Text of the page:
I enjoyed a lively dialog with the chef from one of Lima’s most respected restaurants.
WHERE WERE YOU BORN?
I am Mexican. I was born in the Federal District, but I lived there only until I was seven and then moved to Queretaro. I would say I’m from Queretaro because I mostly grew up there; my home, my friends and my life are there.
DID YOU KNOW EARLY ON THAT YOU WANTED TO BE A COOK?
After leaving school in
SO HOW DID YOU GET INTO GASTRONOMY?
While studying plastic arts I realised that what I liked most was cooking. Everything relating to cooking in Paris was great, so detailed that it captivated me and I wanted to do it myself; so I decided to study cooking. I wasn’t happy in Paris but I did want to stay in Europe, and thanks to a friend I made contact with a school and moved to Seville, where I studied gastronomy for three years. Then I worked for six months in a really great restaurant, it had three Michelin stars, afterwards they hired me for two years. Then I went to another good restaurant, also Michelin starred, and so onwards.
WHAT WERE YOUR EXPERIENCES BEFORE COMING TO PERU?
After being in Spain for several years I was asked to take charge of a restaurant in Mexico City and I decided to go back. I was the creative manager of Puyol —one of the city’s best restaurants— for a time, but I couldn’t adapt, so I moved to North Carolina to work for a restaurant company that needed somebody to look after the quality in all the restaurants in the chain. They paid very well so I took advantage of it to save some money; then I returned to Mexico while I decided what I wanted to do. I worked in my family’s restaurants, responsible for the baking and confectionery. During this period I was accepted by a restaurant in Tokyo, and without thinking twice, off I went. I was training for a few months and then they hired me and I stayed there until my work visa expired a year and a half later.
SO HOW DID YOU COME TO PERU?
My Japanese work visa took so long that I had to leave the country. I decided to go to South America because I had never been there. I was in Bolivia working on a project and some mutual friends —friends of mine and Virgilio Martinez— contacted me to work at an event in Peru. I accepted because I had always wanted to get to know the country. I met Virgilio and he offered me a job with him when he opened Senzo, his restaurant in Cusco. I stayed there several months and then he started other projects so I came to Lima to work at Central.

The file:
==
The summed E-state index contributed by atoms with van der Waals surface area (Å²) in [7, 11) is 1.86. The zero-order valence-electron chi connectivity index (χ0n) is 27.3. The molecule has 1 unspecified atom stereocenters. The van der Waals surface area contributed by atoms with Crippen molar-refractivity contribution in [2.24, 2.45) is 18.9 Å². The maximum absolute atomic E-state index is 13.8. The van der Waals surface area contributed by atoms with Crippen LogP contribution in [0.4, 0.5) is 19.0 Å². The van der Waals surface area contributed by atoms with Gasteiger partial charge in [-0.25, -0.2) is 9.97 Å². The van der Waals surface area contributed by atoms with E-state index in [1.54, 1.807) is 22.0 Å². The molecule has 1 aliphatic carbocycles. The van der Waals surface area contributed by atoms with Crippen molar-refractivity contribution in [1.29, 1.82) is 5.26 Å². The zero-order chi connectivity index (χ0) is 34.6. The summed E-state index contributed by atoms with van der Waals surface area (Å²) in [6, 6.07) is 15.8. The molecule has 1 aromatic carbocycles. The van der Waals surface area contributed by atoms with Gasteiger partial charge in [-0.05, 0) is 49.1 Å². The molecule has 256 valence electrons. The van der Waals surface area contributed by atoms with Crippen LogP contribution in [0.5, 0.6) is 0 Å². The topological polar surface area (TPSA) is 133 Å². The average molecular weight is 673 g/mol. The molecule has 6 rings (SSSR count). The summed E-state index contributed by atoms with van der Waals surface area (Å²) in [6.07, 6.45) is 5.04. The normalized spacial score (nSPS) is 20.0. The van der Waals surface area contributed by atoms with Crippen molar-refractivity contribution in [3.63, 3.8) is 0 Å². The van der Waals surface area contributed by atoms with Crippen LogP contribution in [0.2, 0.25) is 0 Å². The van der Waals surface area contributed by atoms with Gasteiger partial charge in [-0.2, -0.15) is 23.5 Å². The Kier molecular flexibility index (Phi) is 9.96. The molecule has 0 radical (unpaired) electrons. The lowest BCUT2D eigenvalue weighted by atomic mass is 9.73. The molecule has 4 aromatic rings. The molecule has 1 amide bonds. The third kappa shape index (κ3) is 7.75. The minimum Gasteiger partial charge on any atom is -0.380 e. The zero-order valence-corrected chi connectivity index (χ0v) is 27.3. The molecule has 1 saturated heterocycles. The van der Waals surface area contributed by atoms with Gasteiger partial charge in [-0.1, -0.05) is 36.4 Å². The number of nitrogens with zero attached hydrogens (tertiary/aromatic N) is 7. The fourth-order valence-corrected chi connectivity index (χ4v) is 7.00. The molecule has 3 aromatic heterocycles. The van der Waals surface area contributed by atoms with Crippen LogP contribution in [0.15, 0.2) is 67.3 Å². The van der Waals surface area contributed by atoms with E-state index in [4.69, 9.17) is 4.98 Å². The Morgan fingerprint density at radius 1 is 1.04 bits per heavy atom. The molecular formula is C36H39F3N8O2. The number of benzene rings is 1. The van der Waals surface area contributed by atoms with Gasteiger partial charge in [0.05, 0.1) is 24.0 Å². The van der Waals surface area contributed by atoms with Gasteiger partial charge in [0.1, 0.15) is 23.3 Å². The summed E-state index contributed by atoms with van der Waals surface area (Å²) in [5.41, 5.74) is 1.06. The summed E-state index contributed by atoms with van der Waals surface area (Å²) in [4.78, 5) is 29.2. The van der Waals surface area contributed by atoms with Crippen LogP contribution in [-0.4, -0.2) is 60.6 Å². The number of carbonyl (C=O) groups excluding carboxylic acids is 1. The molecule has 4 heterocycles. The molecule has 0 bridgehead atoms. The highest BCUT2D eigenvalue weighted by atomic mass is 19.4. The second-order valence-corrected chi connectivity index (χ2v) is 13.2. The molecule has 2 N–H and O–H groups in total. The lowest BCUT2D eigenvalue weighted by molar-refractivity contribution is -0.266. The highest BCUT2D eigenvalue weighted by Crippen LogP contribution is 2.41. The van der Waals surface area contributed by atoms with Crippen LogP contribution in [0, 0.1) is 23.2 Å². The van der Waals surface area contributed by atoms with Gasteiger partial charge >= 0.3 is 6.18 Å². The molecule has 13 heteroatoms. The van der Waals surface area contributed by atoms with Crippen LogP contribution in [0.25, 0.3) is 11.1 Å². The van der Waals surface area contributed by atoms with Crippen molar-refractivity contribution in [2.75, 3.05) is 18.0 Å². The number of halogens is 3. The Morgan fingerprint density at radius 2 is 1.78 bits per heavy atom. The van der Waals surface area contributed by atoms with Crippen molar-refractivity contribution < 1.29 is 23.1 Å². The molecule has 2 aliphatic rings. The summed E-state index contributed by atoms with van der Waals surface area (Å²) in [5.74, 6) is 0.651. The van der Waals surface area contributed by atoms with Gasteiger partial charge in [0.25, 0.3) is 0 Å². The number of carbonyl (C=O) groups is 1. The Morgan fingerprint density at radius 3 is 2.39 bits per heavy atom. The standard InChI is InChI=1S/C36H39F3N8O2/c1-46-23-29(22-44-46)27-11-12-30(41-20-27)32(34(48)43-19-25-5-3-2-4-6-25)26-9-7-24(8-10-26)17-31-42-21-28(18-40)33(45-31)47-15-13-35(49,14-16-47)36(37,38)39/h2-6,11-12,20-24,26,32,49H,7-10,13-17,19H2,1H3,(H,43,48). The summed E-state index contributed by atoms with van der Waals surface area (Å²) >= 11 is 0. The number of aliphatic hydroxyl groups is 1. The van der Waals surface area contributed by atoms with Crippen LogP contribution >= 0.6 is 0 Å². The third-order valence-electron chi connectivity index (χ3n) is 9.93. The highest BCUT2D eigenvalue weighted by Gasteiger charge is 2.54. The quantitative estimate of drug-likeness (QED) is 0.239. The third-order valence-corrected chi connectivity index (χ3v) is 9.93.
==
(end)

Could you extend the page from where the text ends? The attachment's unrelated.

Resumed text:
WHAT DO YOU DO AT CENTRAL?
I’m responsible for development and research; this is very important here because all the restaurant’s dishes have a history. I am part of the Mater Iniciativa, which consists in investigating Peruvian products. To do so we travel to the different regions. We draw up the menu using the results of this research work. This work is the best present I’ve ever received. Everything I know, everything I have learned over these years about Peruvian products has been incredible. Some dishes on the menu stay the same, others mutate and yet others are replacedvaccording to what we are researching. You can eat at Central then come back in fifteen days to find new and different dishes.
WHAT DO YOU LIKE MOST ABOUT WORKING THERE?
My work involves manual work and I love that. Also, I like Virgilio’s aesthetic very much. At Central I’m free to do a little of what I want because Virgilio has a lot of confidence in me. That makes me happy at my work.
WHAT INTERESTS YOU MOST ABOUT COOKING IN PERU?
The product is definitely the most interesting thing, it’s incredible. Not just the ingredients, but how they are used. You have everything here, products from the coast, the highlands and the jungle, and they’re all easy to get. The diversity is impressive and every time we go on a trip what most strikes me is the product. Furthermore, here in Central we use products that nobody has cooked with before, for example chaco clay. We use it in puddings, in salads, in our vegetarian menu, etc.
WHAT IS THE MOST OUTSTANDING THING ON CENTRAL’S MENU?
The ingredients and that each dish is the product of deep research; each dish has a whole team of people working on it.
WHAT DO YOU MOST ENJOY ABOUT LIVING IN LIMA?
What I enjoy most is seeing the sea every day. I can walk to work and look at the sea as I walk.
DO YOU HAVE ANY NEW PROJECTS WITH CENTRAL?
The principal project for Central is Central; it is very absorbing but from a positive point of view. It’s a great project that is alive all the time, and we’re going so fast that at times we don’t realise exactly what we’re doing, but there is always something new to work on
Editor’s note: This article previously appeared on Ultimate Journeys Peru
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